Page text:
I am not the sort of woman who says she loves her shoes. But there is a pair for which I have a certain affection. They’re not Jimmy Choos or Manolos or Louboutins or anything like that. They’re thin black leather with a low heel – in fact, they look exactly like this.
Except older and more battered.
I used to react badly to people describing them as granny shoes. Until one day I happened to be in the shoe shop when a lovely LOL (Little Old Lady) somewhere around eighty was buying exactly this style. Well, fair enough. You don’t get to be eighty without knowing a decent shoe when you see one.
But what really got me is what she said as she handed them over to the sales-lady to be scanned. “This pair will see me out.” The sales-lady, naturally, made tut-tut-of-course-not noises, but thinking about it, the LOL was probably right. She was old enough that her shoes likely didn’t get devastating amounts of wear, and they are really good shoes.
I bought my pair for work in early 2008 because I was on my feet for hours and the pascals were killing me. They’ve seen a lot of wear since, having been my only decent pair of shoes for at least half that time. In order to keep them going, some small mends have been necessary. (Cobblers: Cheaper Than Buying New Shoes.) But on my last visit the cobbler told me the end was fast approaching.
Mended, they’d see me through the winter. Maybe approaching next winter. But sooner or later, the only thing to do, he said, was to go shopping.
My first thought was “what? but they’re only six and a half years old!” My second was “that’s worked out at about 50c a week – not too bad”. And then I thought “I could get some brown shoes” (for reasons which will soon become apparent). And then (some time later) I thought “do I really need another pair of shoes?”
I already have:
three pairs of boots – black leather; rubber (for wet); sheepskin (for freezing)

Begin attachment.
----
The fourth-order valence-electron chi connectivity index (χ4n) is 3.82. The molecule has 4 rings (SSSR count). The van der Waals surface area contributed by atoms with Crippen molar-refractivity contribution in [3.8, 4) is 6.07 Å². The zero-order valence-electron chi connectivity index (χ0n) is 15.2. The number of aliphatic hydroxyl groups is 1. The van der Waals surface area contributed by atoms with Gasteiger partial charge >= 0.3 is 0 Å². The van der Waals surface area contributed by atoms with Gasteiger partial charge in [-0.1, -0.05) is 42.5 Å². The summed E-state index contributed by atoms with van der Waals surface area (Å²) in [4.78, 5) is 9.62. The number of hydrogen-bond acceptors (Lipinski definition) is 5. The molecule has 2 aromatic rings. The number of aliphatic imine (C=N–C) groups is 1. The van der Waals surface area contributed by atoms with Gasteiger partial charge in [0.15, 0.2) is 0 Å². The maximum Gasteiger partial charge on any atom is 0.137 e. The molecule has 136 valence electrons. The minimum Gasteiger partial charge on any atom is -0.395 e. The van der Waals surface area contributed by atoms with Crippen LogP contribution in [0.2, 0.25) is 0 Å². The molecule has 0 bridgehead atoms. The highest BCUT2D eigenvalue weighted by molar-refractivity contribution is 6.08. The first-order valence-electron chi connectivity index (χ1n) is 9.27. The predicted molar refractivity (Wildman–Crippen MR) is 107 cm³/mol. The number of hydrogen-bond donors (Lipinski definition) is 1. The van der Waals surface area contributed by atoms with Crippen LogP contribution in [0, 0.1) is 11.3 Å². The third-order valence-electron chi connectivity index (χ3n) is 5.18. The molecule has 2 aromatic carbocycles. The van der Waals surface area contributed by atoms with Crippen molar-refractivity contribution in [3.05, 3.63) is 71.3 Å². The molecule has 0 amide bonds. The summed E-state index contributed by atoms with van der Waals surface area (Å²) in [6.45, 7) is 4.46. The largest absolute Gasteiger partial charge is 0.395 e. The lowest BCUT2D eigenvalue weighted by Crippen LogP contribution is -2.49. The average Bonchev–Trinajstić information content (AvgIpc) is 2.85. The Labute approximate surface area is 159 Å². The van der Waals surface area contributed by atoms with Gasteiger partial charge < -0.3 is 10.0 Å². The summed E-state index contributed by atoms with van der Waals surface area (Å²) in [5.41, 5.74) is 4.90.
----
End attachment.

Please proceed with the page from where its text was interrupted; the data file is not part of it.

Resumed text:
one pair of black walking shoes
one pair of black canvas sand-shoes
one pair of blue low-heeled shoes
one pair of black high heels (worn only with evening dress, i.e. about once every year or so)
and one pair of ivory satin boots (which get even less wear than the evening heels. What can I say? The sheepskin boots didn’t really go with my wedding dress).
And of course for casual summer wear you can’t go past the classic rubber jandal, which handily doubles as a swat for creepy-crawlies.
That’s nine different kinds of footwear, not counting the classic black pair rapidly approaching the day of their demise.
Do I need another pair of shoes? Probably depends on your definition of need. And unless you have a fairly liberal definition, the answer is probably no. Would I like another pair of shoes? Probably maybe?
As items in my wardrobe wear out I’m trying to replace them with things that actually suit me (revolutionary concept, I know) – more brown, green, and other ‘natural’ colours. I could do the same with my shoes – but it might make more sense to wait til attrition has finished altering my wardrobe, and then look for a suitable pair.
Attrition might have further altered my footwear collection by then too – after all, no matter how good the shoes I buy, I can’t yet say “they’ll see me out.”